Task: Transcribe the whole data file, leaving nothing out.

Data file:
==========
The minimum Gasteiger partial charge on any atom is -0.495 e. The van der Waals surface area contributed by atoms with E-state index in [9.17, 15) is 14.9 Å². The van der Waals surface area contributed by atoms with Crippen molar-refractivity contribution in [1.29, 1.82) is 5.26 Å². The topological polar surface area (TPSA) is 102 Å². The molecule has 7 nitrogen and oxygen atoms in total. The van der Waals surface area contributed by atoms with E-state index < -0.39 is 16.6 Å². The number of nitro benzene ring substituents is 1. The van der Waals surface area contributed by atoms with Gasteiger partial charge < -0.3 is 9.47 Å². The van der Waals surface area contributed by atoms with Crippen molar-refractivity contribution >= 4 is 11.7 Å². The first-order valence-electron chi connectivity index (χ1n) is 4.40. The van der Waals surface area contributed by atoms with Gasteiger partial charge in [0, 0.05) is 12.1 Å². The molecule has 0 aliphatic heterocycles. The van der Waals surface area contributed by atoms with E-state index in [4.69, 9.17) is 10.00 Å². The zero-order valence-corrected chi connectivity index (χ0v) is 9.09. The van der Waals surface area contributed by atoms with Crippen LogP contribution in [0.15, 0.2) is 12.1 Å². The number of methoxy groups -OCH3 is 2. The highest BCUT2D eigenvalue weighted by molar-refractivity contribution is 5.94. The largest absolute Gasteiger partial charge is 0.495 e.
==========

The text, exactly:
The minimum Gasteiger partial charge on any atom is -0.495 e. The van der Waals surface area contributed by atoms with E-state index in [9.17, 15) is 14.9 Å². The van der Waals surface area contributed by atoms with Crippen molar-refractivity contribution in [1.29, 1.82) is 5.26 Å². The topological polar surface area (TPSA) is 102 Å². The molecule has 7 nitrogen and oxygen atoms in total. The van der Waals surface area contributed by atoms with E-state index < -0.39 is 16.6 Å². The number of nitro benzene ring substituents is 1. The van der Waals surface area contributed by atoms with Gasteiger partial charge < -0.3 is 9.47 Å². The van der Waals surface area contributed by atoms with Crippen molar-refractivity contribution >= 4 is 11.7 Å². The first-order valence-electron chi connectivity index (χ1n) is 4.40. The van der Waals surface area contributed by atoms with Gasteiger partial charge in [0, 0.05) is 12.1 Å². The molecule has 0 aliphatic heterocycles. The van der Waals surface area contributed by atoms with E-state index in [4.69, 9.17) is 10.00 Å². The zero-order valence-corrected chi connectivity index (χ0v) is 9.09. The van der Waals surface area contributed by atoms with Crippen LogP contribution in [0.15, 0.2) is 12.1 Å². The number of methoxy groups -OCH3 is 2. The highest BCUT2D eigenvalue weighted by molar-refractivity contribution is 5.94. The largest absolute Gasteiger partial charge is 0.495 e.